Wes Welker's exit from the New England Patriots for greener pastures with the Denver Broncos sent shockwaves through the NFL on Wednesday afternoon. But it didn't take long for the Pats to lock up a replacement in the slot, as news broke of a five-year deal with Danny Amendola just a few hours later.
Here's my initial take on how these moves will affect the championship aspirations of both AFC powerhouses:
The Broncos add a big-time playmaker to a potent arsenal
Adding Welker to a lineup that already features a pair of young, athletic playmakers in Demaryius Thomas and Eric Decker makes the Broncos' aerial attack one of the most formidable in the NFL. Welker remains the best slot receiver in football; his ability to win between the hashes is unrivaled. Peyton Manning certainly will take advantage of Welker's skills against inferior nickel corners. If opponents try to neutralize Welker with double coverage, Thomas and Decker can feast on the isolated matchups that result on the perimeter. Thomas and Decker both showed they can take over as the primary option in the passing game; Welker's arrival will just provide them with more chances to cash in on big-play opportunities.
Welker's superb running skills will make the Broncos' comprehensive wide receiver screen package one of the most featured concepts in the league. The Broncos routinely rely on the screen game to offset the various blitz tactics opponents use in their attempts to get after Manning. Welker's experience, explosiveness and elusiveness as a former punt returner make him a threat to turn quick screens into big gains and first downs on the perimeter. Thomas and Decker, meanwhile, also have exceptional running skills. The Broncos can befuddle opponents by using an assortment of screens from a variety of formations to get the ball to their most dangerous playmakers in the open field.
The Patriots' offense will keep rolling with Amendola
The Patriots needed to find a receiver capable of doing Welker's dirty work over the middle; Amendola is a worthy replacement. While he is not as accomplished as Welker, the former St. Louis Rams wideout is a polished route runner with the savvy and quickness to give opponents headaches from the slot. Plus, he comes to New England with some familiarity of Josh McDaniels' system after working under the offensive coordinator in St. Louis two seasons ago. With Amendola ready and willing to slide into Welker's old spot, the Patriots' offense won't skip a beat in 2013.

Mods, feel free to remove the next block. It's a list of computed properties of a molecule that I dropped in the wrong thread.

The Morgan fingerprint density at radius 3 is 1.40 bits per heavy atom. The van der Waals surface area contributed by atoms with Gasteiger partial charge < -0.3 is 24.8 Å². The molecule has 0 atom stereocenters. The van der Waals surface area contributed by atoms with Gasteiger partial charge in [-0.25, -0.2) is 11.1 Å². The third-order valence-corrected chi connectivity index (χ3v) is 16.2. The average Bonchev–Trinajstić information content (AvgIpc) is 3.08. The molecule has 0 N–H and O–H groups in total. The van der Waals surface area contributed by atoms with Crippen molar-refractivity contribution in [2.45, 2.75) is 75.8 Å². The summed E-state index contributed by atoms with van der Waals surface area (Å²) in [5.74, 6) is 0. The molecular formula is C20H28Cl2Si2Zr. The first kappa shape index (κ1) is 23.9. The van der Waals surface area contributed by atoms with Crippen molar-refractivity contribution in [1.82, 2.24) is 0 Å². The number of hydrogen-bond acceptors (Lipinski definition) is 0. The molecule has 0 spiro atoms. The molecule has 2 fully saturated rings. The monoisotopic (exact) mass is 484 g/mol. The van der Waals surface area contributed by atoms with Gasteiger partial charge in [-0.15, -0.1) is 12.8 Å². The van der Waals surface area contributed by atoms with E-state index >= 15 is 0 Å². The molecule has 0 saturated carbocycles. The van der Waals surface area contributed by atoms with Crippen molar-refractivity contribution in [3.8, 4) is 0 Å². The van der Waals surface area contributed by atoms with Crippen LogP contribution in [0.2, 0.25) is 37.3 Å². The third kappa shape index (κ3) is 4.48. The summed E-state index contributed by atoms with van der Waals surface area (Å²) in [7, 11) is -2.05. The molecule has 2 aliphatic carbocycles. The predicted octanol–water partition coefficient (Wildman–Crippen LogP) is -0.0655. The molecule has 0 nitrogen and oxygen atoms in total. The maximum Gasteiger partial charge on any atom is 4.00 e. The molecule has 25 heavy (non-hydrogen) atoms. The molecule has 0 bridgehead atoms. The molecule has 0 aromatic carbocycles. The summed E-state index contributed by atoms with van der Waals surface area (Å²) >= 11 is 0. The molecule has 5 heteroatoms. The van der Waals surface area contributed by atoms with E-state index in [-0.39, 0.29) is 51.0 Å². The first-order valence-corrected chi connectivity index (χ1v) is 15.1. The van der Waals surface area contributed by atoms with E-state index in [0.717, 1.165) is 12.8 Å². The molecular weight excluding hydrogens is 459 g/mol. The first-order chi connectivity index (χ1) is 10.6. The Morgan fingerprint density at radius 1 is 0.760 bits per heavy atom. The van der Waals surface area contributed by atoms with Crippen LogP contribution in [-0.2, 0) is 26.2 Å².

The truth is, much of Welker's success was a byproduct of playing in a great system directed by arguably the best quarterback in football. Brady's efficiency and effectiveness as a quick-rhythm passer helped Welker thrive as a slot receiver. Brady routinely delivered pinpoint passes within the strike zone, allowing Welker to make plays against tight coverage. Of course, Welker deserves credit for creating separation from opponents with his remarkable stop-start quickness, masterfully setting defenders up with an assortment of stutter-moves and head fakes. However, Welker's quickness has diminished in recent years; Brady had been waiting longer on his primary target to uncover in key moments. Amendola should be right in his prime at age 27, four years younger than Welker. Now Amendola will be the one to reap the benefits of playing with Brady.
Furthermore, the Patriots' offense has also undergone a subtle transformation over the past few years, with New England morphing from a team that used the "10" (one back and four receivers) and "11" (one back, one tight end and three receivers) formations to a team that uses the "12" (one back, two tight ends and two receivers). With the emergence of tight ends Rob Gronkowski and Aaron Hernandez as legitimate superstars, the Pats have relied on more multiple-tight end formations to create mismatches in the passing game. Because Gronkowski and Hernandez can both align as either a conventional tight end or quasi-slot receiver, it's impossible for opponents to keep the proper personnel on the field for matchups. Brady is adept at identifying the weaknesses of every defense, and the Patriots' willingness to play chess with double-tight end formations has given them a significant edge over their opponents. That advantage will remain, regardless of who is playing in the slot.
Long story short, the Patriots' offense will continue to rank as one of the NFL's most dangerous, which is enough to keep this team in title contention for years to come.